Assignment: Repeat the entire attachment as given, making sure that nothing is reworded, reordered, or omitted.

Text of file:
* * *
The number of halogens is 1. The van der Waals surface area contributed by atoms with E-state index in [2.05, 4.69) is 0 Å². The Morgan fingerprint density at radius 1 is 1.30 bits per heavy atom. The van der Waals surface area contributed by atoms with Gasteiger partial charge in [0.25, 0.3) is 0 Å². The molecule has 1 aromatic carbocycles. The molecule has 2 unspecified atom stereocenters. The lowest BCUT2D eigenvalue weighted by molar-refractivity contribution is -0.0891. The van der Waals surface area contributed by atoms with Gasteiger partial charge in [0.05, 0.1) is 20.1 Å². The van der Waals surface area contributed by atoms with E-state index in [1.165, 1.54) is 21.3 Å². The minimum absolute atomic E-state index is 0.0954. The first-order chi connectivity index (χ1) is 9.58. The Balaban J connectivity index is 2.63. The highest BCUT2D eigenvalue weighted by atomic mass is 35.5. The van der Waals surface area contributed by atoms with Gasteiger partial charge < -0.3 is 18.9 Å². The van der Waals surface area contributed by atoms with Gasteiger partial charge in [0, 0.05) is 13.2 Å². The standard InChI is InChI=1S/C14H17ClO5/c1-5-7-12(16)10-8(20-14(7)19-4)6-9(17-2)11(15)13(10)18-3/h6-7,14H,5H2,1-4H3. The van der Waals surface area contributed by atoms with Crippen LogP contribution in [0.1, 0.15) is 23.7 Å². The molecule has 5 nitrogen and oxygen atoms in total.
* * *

The number of halogens is 1. The van der Waals surface area contributed by atoms with E-state index in [2.05, 4.69) is 0 Å². The Morgan fingerprint density at radius 1 is 1.30 bits per heavy atom. The van der Waals surface area contributed by atoms with Gasteiger partial charge in [0.25, 0.3) is 0 Å². The molecule has 1 aromatic carbocycles. The molecule has 2 unspecified atom stereocenters. The lowest BCUT2D eigenvalue weighted by molar-refractivity contribution is -0.0891. The van der Waals surface area contributed by atoms with Gasteiger partial charge in [0.05, 0.1) is 20.1 Å². The van der Waals surface area contributed by atoms with E-state index in [1.165, 1.54) is 21.3 Å². The minimum absolute atomic E-state index is 0.0954. The first-order chi connectivity index (χ1) is 9.58. The Balaban J connectivity index is 2.63. The highest BCUT2D eigenvalue weighted by atomic mass is 35.5. The van der Waals surface area contributed by atoms with Gasteiger partial charge < -0.3 is 18.9 Å². The van der Waals surface area contributed by atoms with Gasteiger partial charge in [0, 0.05) is 13.2 Å². The standard InChI is InChI=1S/C14H17ClO5/c1-5-7-12(16)10-8(20-14(7)19-4)6-9(17-2)11(15)13(10)18-3/h6-7,14H,5H2,1-4H3. The van der Waals surface area contributed by atoms with Crippen LogP contribution in [0.1, 0.15) is 23.7 Å². The molecule has 5 nitrogen and oxygen atoms in total.